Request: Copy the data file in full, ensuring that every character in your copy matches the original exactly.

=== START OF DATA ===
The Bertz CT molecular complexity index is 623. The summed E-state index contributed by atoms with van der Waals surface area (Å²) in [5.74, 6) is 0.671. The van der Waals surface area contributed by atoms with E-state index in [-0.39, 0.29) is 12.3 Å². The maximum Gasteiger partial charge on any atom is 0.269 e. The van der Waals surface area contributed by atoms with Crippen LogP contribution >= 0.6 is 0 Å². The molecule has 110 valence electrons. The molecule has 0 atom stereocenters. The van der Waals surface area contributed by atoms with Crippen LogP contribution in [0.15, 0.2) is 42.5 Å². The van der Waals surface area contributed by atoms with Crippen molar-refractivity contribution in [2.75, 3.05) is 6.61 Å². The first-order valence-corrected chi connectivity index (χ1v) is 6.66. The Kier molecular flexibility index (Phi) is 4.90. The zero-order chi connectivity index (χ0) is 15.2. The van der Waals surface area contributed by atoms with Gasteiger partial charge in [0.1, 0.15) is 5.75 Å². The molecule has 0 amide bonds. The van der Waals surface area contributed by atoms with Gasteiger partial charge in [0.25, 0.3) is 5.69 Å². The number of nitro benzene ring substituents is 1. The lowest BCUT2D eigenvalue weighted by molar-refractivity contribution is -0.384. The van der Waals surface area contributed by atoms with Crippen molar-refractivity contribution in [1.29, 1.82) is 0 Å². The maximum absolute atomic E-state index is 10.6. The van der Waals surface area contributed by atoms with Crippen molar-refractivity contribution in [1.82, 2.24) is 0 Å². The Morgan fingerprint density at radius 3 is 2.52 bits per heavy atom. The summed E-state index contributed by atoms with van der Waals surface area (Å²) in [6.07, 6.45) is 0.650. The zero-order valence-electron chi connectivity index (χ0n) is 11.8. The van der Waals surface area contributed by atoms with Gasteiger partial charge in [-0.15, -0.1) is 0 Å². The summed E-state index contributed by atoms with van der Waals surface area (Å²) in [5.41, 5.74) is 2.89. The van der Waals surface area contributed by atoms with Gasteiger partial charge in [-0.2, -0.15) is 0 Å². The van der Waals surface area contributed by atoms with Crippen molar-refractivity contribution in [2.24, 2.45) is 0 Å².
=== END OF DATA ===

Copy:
The Bertz CT molecular complexity index is 623. The summed E-state index contributed by atoms with van der Waals surface area (Å²) in [5.74, 6) is 0.671. The van der Waals surface area contributed by atoms with E-state index in [-0.39, 0.29) is 12.3 Å². The maximum Gasteiger partial charge on any atom is 0.269 e. The van der Waals surface area contributed by atoms with Crippen LogP contribution >= 0.6 is 0 Å². The molecule has 110 valence electrons. The molecule has 0 atom stereocenters. The van der Waals surface area contributed by atoms with Crippen LogP contribution in [0.15, 0.2) is 42.5 Å². The van der Waals surface area contributed by atoms with Crippen molar-refractivity contribution in [2.75, 3.05) is 6.61 Å². The first-order valence-corrected chi connectivity index (χ1v) is 6.66. The Kier molecular flexibility index (Phi) is 4.90. The zero-order chi connectivity index (χ0) is 15.2. The van der Waals surface area contributed by atoms with Gasteiger partial charge in [0.1, 0.15) is 5.75 Å². The molecule has 0 amide bonds. The van der Waals surface area contributed by atoms with Gasteiger partial charge in [0.25, 0.3) is 5.69 Å². The number of nitro benzene ring substituents is 1. The lowest BCUT2D eigenvalue weighted by molar-refractivity contribution is -0.384. The van der Waals surface area contributed by atoms with Crippen molar-refractivity contribution in [1.29, 1.82) is 0 Å². The maximum absolute atomic E-state index is 10.6. The van der Waals surface area contributed by atoms with Crippen molar-refractivity contribution in [1.82, 2.24) is 0 Å². The Morgan fingerprint density at radius 3 is 2.52 bits per heavy atom. The summed E-state index contributed by atoms with van der Waals surface area (Å²) in [6.07, 6.45) is 0.650. The zero-order valence-electron chi connectivity index (χ0n) is 11.8. The van der Waals surface area contributed by atoms with Gasteiger partial charge in [-0.15, -0.1) is 0 Å². The summed E-state index contributed by atoms with van der Waals surface area (Å²) in [5.41, 5.74) is 2.89. The van der Waals surface area contributed by atoms with Gasteiger partial charge in [-0.2, -0.15) is 0 Å². The van der Waals surface area contributed by atoms with Crippen molar-refractivity contribution in [2.24, 2.45) is 0 Å².